by Marcella Bothwell, MBA ’14, and Erez Yoeli, Lecturer
Biotechnology researchers sometimes use human tissue samples collected from patients during necessary procedures to develop immortal cell lines. These cell lines are used in the research and development of drugs and other treatments for diseases. These immortal cell lines can be immensely profitable for their developers, but patients have not always shared in the wealth created with their tissue. The best-known case is that of Henrietta Lacks, the impoverished originator of the immortal cell line “HeLa.” Lacks’ tissue was obtained during her treatment for cervical cancer, and while she and her family struggled to pay for treatment, researchers have since made millions from discoveries developed using her cell line.1 Another case is that of Robert Moore, whose tissues were kept and developed after he underwent treatment at a University of California hospital. When Moore discovered that his tissue had been developed into a profitable cell line, he sued the UC system, but the courts ruled that he had no rights over his tissue once it was removed from his body. Subsequent cases such as Greenburg v. Miami Children’s Hospital have also granted the rights to voluntarily provided body tissue and genetic information to researchers and their employing institutions – not patients.
Whether the courts have correctly assigned property rights for human tissue collected during necessary procedures is a complex question that raises a host of issues and has no single right answer. In this article, we provide an analysis of the courts’ decisions from one very particular viewpoint – that of economic efficiency. We define economic efficiency as the allocation of resources that maximizes production of goods and services.2
The Coase Theorem
Any economic analysis of property rights begins with the Coase theorem, the Nobel prize-winning work introduced in 1937 by Ronald Coase. Coase argued that as long as property rights are well-defined, all parties are equally and perfectly informed about the benefits from a transaction, and negotiation is not overly burdensome, it does not actually matter who holds the rights – the parties will reach an economically efficient outcome through negotiation.3 A simple fictitious example may help to clarify Coase’s insight.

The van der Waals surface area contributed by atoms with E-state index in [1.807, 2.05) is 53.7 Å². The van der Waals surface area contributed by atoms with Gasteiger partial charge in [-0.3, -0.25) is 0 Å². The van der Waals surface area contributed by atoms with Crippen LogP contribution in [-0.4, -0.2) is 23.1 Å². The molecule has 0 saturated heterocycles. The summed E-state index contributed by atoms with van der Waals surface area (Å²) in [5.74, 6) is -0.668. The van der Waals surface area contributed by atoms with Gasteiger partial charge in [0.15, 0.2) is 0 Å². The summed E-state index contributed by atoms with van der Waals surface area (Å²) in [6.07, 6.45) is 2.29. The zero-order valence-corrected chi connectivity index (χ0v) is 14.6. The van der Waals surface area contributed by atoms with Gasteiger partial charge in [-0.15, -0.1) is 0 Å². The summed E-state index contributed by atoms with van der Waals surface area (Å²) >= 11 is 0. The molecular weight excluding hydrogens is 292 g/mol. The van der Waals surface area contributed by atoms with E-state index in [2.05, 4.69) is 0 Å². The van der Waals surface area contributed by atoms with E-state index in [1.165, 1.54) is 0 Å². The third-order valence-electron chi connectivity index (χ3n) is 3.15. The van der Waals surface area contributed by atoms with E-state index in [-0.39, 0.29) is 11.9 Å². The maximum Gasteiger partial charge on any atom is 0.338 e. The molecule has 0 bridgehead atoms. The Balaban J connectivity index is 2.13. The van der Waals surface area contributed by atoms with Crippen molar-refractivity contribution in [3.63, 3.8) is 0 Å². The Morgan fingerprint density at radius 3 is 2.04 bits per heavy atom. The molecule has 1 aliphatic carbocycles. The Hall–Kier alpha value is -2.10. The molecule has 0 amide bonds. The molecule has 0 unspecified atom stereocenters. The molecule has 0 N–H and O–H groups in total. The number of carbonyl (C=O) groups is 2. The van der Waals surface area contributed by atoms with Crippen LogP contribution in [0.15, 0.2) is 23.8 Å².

The town of “Upstreamia” sits upstream of “Downstreamia” on a river in upstate New York. In the 1930s, Upstreamia had an active garment industry, and its factories would dump their industrial waste into the river to the serious detriment of the residents of Downstreamia. Cases of deformities and strange illnesses proliferated in Downstreamia until the town decided to take action and sued its upstream neighbors. The case ultimately boiled down to a question of property rights: Did Upstreamia have the right to pollute the river, or did Downstreamia have the right to a clean river? Obviously, the latter seems more fair. However, the Coase theorem teaches us that if we ignore fairness and focus entirely on getting Upstreamia to take the welfare of Downstreamia’s residents into account and not overpollute – that is, from the standpoint of economic efficiency – it does not matter how the court assigns the property rights as long as it does so in a clear way. If it grants the right to pollute to Upstreamia, Downstreamia will pay Upstreamia to abate its pollution, and if it grants the right to clean water to Downstreamia, Upstreamia’s factories will abate their pollution somewhat and compensate Downstreamia’s residents for what pollution they continue to emit. In the first case, Upstreamia’s factories are better off, and in the second case, Downstreamia’s residents are better off. In both cases, we achieve the optimal, reduced level of pollution. (The court, by the way, first sided with Upstreamia, then reversed the decision some years later after it was determined that Downstreamia’s pollution levels were within the bounds permitted by the newly enacted Clean Water Act.)